Amazon could open over 2,000 grocery stores in massive retail push

Posted:
in General Discussion
In a plan that could up-end both conventional grocery chains and app-based services like Instacart, Amazon is hoping to open more than 2,000 self-branded grocery stores, according to a report.




Prospects are dependent on the success of test locations, sources informed The Wall Street Journal. On Tuesday Amazon revealed "Amazon Go," its first-ever grocery store, which is currently open only to Amazon workers but will reach the public in early 2017. Shoppers have to check in with a special app, but can then simply pick up whatever they want and leave, with the bill appearing on their Amazon account. Various sensor and AI technologies are used to determine what a customer is taking off of shelves.

Still in the works, the sources said, are two other store formats. Whereas Go is closer to the size of a convenience store, in November Amazon's technology team reportedly approved a proposal to open much larger, multifunction stores with curbside pickup options. With the greenlight, planning and hiring can get underway.

Two drive-through prototype stores, without any in-person browsing, are meanwhile expected to open in Seattle within the next few weeks.

Amazon is already a dominant force in selling products like books and electronics, but it has made little headway into groceries, which are delivered via AmazonFresh or Prime Now. The extra cost and wait times can make those options impractical even where they're available, but physical outlets might solve both problems.
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Comments

  • Reply 1 of 45
    macxpressmacxpress Posts: 4,897member
    I'll stick with Wegmans thank you very much! 
    dysamoria
  • Reply 2 of 45
    Would u like wegman's without lines?
    jbdragon
  • Reply 3 of 45
    sog35 said:
    This is good for competition.

    Hope other stores realize that waiting in line is stupid and the worst part about grocery shopping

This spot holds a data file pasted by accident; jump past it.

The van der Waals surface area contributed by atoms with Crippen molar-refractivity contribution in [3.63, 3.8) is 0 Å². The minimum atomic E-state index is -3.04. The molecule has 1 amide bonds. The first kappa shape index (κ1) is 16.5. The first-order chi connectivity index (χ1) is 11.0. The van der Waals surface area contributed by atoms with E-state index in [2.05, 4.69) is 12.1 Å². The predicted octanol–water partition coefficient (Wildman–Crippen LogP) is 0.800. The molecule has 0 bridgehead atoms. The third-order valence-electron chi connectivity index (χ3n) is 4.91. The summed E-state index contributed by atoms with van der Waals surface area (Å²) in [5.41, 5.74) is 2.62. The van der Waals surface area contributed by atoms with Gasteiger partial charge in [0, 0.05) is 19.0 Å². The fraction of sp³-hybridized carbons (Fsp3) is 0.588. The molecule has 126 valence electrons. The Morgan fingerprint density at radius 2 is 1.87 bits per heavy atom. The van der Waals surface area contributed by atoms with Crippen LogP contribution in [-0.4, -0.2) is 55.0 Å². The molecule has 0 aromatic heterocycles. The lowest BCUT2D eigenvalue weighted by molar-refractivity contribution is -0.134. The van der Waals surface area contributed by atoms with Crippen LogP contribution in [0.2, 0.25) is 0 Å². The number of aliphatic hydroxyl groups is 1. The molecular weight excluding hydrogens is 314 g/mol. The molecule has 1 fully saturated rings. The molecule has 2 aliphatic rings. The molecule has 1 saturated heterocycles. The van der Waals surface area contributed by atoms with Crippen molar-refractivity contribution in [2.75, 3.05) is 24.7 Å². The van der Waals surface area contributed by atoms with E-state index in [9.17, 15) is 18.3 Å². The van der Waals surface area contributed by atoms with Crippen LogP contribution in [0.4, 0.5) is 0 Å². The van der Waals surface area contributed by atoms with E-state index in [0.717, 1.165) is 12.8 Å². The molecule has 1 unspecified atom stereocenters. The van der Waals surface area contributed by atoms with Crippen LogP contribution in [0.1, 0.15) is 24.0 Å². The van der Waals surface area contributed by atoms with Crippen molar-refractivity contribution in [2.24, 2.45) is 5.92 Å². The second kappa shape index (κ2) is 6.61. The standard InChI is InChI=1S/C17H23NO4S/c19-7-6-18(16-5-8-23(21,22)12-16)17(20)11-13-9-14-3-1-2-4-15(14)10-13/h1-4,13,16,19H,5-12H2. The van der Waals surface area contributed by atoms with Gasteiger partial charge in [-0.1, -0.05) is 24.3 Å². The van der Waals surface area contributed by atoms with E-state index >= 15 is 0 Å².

It is actually quite the opposite, smaller chains will not be able to invest this heavily into these technologies short term and only larger companies will survive. This will drive down prices in the short term but can possibly have adverse effects in the future.
    repressthisdysamoriawatto_cobra
  • Reply 4 of 45
    This really has absolutely nothing to do with Apple, but it's a fascinating look at how Amazon is set to disrupt retail and the physical shopping experience.

    Imagine an Amazon competitor to IKEA or them breaking into a completely automated fast food drive thru concept.

    Every retail business better get their act together if they want to survive this. And those morons pushing for a $15/hr minimum wage? This is the future. No or massively reduced minimum wage service sector employees.
    edited December 2016 repressthis
  • Reply 5 of 45
    macxpressmacxpress Posts: 4,897member
    Templeton said:
    Would u like wegman's without lines?
    I never have to wait in line a long time anyways. Its not about waiting in line...its the shopping experience and knowing I can get fresh, locally farmed products. There's more to a grocery store than the checkout process which isn't bad at all IMO. 
    lostkiwifotoformattyler82dysamoriaration al
  • Reply 6 of 45
    I'm down if it also has a drive-thru that will hand me a coffee and my other amazon orders.

    so I guess there should be at least one (1) employee until robots can do that too...
  • Reply 7 of 45
    jbdragonjbdragon Posts: 2,135member
    macxpress said:
    Templeton said:
    Would u like wegman's without lines?
    I never have to wait in line a long time anyways. Its not about waiting in line...its the shopping experience and knowing I can get fresh, locally farmed products. There's more to a grocery store than the checkout process which isn't bad at all IMO. 
    Well I HATE shopping! The faster I'm in and out the better. I hate waiting in line. I'll go to Costco, pick up a couple things, see the LONG slow moving lines and saw screw it, just put the things down and walk right out of the place. I have a couple things that would take a minute to go though and be done, but waiting behind a bunch of people will carts full of crap to do it, no thanks. I won't wait in big lines for anything. The last big line I waited in was for Pink Floyd tickets, so it's been a while. 2000 Amazon stores, however long that takes really isn't that many stores. It's a drop in the bucket, unless you live in a big city, it's more then likely not going to be close enough for a lot of people to shop at. Maybe this tech will be shared with other company's.
  • Reply 8 of 45